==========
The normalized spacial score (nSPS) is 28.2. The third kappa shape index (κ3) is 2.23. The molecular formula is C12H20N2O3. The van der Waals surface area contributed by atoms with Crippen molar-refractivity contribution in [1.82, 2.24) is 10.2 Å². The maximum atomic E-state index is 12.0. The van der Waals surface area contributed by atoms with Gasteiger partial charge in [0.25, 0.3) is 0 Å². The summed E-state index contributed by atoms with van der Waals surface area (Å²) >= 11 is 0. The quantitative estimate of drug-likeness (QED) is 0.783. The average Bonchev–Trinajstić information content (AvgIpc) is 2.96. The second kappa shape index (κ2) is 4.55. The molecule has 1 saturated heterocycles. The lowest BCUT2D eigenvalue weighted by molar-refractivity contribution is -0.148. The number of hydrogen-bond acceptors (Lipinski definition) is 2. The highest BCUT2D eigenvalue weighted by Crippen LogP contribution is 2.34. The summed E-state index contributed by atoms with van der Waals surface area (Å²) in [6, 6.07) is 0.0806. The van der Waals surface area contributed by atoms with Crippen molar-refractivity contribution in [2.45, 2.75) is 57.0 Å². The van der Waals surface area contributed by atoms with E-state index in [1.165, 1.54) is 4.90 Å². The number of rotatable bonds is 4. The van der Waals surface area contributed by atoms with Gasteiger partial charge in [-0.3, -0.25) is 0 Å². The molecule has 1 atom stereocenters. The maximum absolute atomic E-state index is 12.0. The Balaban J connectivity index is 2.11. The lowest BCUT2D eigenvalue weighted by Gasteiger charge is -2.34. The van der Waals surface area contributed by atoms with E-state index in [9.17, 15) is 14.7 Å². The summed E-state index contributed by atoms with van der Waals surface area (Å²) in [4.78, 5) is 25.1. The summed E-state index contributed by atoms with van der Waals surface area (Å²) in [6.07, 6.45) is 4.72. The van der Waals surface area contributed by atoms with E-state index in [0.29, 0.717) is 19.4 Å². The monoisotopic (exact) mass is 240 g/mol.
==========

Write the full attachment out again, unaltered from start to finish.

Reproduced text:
The normalized spacial score (nSPS) is 28.2. The third kappa shape index (κ3) is 2.23. The molecular formula is C12H20N2O3. The van der Waals surface area contributed by atoms with Crippen molar-refractivity contribution in [1.82, 2.24) is 10.2 Å². The maximum atomic E-state index is 12.0. The van der Waals surface area contributed by atoms with Gasteiger partial charge in [0.25, 0.3) is 0 Å². The summed E-state index contributed by atoms with van der Waals surface area (Å²) >= 11 is 0. The quantitative estimate of drug-likeness (QED) is 0.783. The average Bonchev–Trinajstić information content (AvgIpc) is 2.96. The second kappa shape index (κ2) is 4.55. The molecule has 1 saturated heterocycles. The lowest BCUT2D eigenvalue weighted by molar-refractivity contribution is -0.148. The number of hydrogen-bond acceptors (Lipinski definition) is 2. The highest BCUT2D eigenvalue weighted by Crippen LogP contribution is 2.34. The summed E-state index contributed by atoms with van der Waals surface area (Å²) in [6, 6.07) is 0.0806. The van der Waals surface area contributed by atoms with Crippen molar-refractivity contribution in [2.45, 2.75) is 57.0 Å². The van der Waals surface area contributed by atoms with E-state index in [1.165, 1.54) is 4.90 Å². The number of rotatable bonds is 4. The van der Waals surface area contributed by atoms with Gasteiger partial charge in [-0.3, -0.25) is 0 Å². The molecule has 1 atom stereocenters. The maximum absolute atomic E-state index is 12.0. The Balaban J connectivity index is 2.11. The lowest BCUT2D eigenvalue weighted by Gasteiger charge is -2.34. The van der Waals surface area contributed by atoms with E-state index in [9.17, 15) is 14.7 Å². The summed E-state index contributed by atoms with van der Waals surface area (Å²) in [4.78, 5) is 25.1. The summed E-state index contributed by atoms with van der Waals surface area (Å²) in [6.07, 6.45) is 4.72. The van der Waals surface area contributed by atoms with E-state index in [0.29, 0.717) is 19.4 Å². The monoisotopic (exact) mass is 240 g/mol.